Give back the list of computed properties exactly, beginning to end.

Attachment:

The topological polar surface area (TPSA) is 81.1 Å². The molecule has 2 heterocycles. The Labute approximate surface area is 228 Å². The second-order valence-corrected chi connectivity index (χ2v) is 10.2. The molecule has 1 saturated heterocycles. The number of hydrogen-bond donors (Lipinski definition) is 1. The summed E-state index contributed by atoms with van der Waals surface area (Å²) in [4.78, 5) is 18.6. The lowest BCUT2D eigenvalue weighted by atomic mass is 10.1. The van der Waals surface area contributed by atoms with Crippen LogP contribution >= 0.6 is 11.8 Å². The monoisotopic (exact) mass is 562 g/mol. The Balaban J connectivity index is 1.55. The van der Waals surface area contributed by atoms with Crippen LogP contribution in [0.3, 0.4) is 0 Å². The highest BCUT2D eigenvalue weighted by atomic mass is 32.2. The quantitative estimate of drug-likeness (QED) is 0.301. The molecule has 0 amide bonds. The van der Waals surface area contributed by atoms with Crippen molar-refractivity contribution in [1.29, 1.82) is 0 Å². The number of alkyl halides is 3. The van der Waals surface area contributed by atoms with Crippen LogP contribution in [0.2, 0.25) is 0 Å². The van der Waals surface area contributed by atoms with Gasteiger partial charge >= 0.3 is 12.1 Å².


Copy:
The topological polar surface area (TPSA) is 81.1 Å². The molecule has 2 heterocycles. The Labute approximate surface area is 228 Å². The second-order valence-corrected chi connectivity index (χ2v) is 10.2. The molecule has 1 saturated heterocycles. The number of hydrogen-bond donors (Lipinski definition) is 1. The summed E-state index contributed by atoms with van der Waals surface area (Å²) in [4.78, 5) is 18.6. The lowest BCUT2D eigenvalue weighted by atomic mass is 10.1. The van der Waals surface area contributed by atoms with Crippen LogP contribution >= 0.6 is 11.8 Å². The monoisotopic (exact) mass is 562 g/mol. The Balaban J connectivity index is 1.55. The van der Waals surface area contributed by atoms with Crippen LogP contribution in [0.3, 0.4) is 0 Å². The highest BCUT2D eigenvalue weighted by atomic mass is 32.2. The quantitative estimate of drug-likeness (QED) is 0.301. The molecule has 0 amide bonds. The van der Waals surface area contributed by atoms with Crippen molar-refractivity contribution in [1.29, 1.82) is 0 Å². The number of alkyl halides is 3. The van der Waals surface area contributed by atoms with Crippen LogP contribution in [0.2, 0.25) is 0 Å². The van der Waals surface area contributed by atoms with Gasteiger partial charge >= 0.3 is 12.1 Å².